The bank no doubt has language in its commitment letter stating that it can request additional documents at any time, and so on. Unfortunately, the bank will likely make an issue of your attorney's performance, in the event your deposit is lost. ...that said, if you provided all the material documentation prior to closing - and the bank is now requesting additional documents, I think you should be able to force the bank to close.
If you really want the property, your choices are to (a) file...
I would say that this is the kind of circumstance where you need to hire an attorney. If two lawyers can fight about it, if either the mother, or the legal father tries to stop you - you will probably lose if you are pro se (unrepresented by a lawyer).
This seems excessively acrimonious.
Is it really worth it to have a "bank" of visitation time? If you're comfortable with your ex husband taking your daughter on a holiday, why not just let them go? Particularly if your daughter wants to go on the holiday, what could she possibly gain from your having a "visitation bank"? Isn't that really about your relationship with her father - and not about the child at all? I think a Court would see through that idea for what it is.
It seems like...
It was wrong for the attorney for the company to tell you not to appear in Court, and then obtain a default judgment. While, of course, the attorney in question will deny having said something like that, if you have evidence that it was said, you have a strong basis to overturn the default.
In any event - you need to overturn the default. Judgments last for 20 years in Massachusetts, carry an interest rate of 12%, and can cause problems in your life.
Generally, you have to ask the Court's permission to amend your answer - though permission is often given. The relevant rule is Rule 15 of the Massachusetts Rules of Civil Procedure.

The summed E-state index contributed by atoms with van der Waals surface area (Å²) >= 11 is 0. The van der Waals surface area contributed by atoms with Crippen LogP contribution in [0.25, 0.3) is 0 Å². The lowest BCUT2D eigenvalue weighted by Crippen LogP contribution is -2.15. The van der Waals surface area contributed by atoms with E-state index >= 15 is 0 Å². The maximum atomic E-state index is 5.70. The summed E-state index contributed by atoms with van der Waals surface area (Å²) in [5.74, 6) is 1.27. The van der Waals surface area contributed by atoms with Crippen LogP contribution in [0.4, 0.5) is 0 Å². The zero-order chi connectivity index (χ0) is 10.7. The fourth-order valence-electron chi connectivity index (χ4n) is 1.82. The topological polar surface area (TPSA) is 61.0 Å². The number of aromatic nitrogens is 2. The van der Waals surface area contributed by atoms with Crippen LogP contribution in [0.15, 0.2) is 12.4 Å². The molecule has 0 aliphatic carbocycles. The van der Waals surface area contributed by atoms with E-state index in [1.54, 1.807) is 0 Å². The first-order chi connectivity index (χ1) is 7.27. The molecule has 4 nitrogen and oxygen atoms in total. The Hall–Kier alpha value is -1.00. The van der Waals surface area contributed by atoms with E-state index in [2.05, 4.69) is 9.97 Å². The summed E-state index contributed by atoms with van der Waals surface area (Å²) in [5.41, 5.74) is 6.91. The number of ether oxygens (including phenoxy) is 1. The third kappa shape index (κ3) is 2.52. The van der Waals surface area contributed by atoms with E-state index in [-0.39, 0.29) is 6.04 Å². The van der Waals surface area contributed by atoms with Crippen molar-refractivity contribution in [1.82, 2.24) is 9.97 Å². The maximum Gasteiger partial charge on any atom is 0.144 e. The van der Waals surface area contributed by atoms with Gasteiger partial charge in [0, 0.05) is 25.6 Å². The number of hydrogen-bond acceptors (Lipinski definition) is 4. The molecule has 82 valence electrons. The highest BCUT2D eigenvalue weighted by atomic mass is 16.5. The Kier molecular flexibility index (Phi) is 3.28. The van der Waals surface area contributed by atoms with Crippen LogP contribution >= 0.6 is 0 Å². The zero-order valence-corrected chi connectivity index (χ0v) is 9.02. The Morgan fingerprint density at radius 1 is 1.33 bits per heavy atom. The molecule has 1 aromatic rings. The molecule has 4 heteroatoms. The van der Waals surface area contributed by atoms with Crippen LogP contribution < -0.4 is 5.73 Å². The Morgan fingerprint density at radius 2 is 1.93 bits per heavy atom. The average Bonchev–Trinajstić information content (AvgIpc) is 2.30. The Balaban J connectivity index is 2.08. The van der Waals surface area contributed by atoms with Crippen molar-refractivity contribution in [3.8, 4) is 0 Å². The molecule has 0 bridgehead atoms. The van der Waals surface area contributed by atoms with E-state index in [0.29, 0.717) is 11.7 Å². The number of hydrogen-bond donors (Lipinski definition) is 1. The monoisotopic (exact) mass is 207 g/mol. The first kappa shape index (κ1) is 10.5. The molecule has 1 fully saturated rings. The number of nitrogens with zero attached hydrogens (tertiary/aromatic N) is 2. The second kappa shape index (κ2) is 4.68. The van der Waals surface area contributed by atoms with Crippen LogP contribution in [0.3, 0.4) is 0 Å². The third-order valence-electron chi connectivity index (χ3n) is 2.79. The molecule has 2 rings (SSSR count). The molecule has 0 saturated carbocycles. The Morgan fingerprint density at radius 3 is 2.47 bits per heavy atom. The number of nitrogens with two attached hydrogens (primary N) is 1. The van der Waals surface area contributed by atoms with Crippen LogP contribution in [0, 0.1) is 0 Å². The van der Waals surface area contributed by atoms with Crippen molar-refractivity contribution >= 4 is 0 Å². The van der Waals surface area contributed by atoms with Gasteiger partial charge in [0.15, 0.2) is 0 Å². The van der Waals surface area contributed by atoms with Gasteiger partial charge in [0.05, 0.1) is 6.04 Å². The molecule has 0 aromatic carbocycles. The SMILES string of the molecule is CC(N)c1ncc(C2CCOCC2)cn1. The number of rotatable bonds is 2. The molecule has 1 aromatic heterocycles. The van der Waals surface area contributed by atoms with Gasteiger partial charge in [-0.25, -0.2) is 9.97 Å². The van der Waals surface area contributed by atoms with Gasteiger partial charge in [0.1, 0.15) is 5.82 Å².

You can also ask the other side for permission to amend (I would do this first). They should give you permission. If they don't, then you may have to have a hearing over the issue - which would probably just waste their time, since the Court usually grants such requests.
As an unsolicited aside - if you...
Typically, you would be held responsible for the acts of your co-tenants while you were sharing the house with them. The landlord is not allowed into your apartment. So if you break the chandelier, you can say your housemate did, and how will the landlord know?
You have a remedy if you lose your deposit because of the actions of one tenant: sue that one tenant yourself in small claims court. However, it is too burdensome for your landlord for her to have to both determine the extent of the...
You don't give enough information. What are your damages? What do you want to have happen as a result of the defamation?
For example, if the defamation is ongoing, you may seek to have it stopped by the Court. You would need to go to the Superior Court to do that. I can think of three or four possible courts where you may need to file, depending upon what happened, and the relief you are seeking. So I encourage you to discuss your case with a lawyer.
Look, I do litigation, and not trusts and estates, but I think you would be crazy to use these forms from the internet. Just pay someone to do it. Shop around a little bit if price is an issue. I do not yutz with the electrical wires in my house, because I am not an electrician. Just do it right and save yourself and your family from problems down the road.
Hire a lawyer.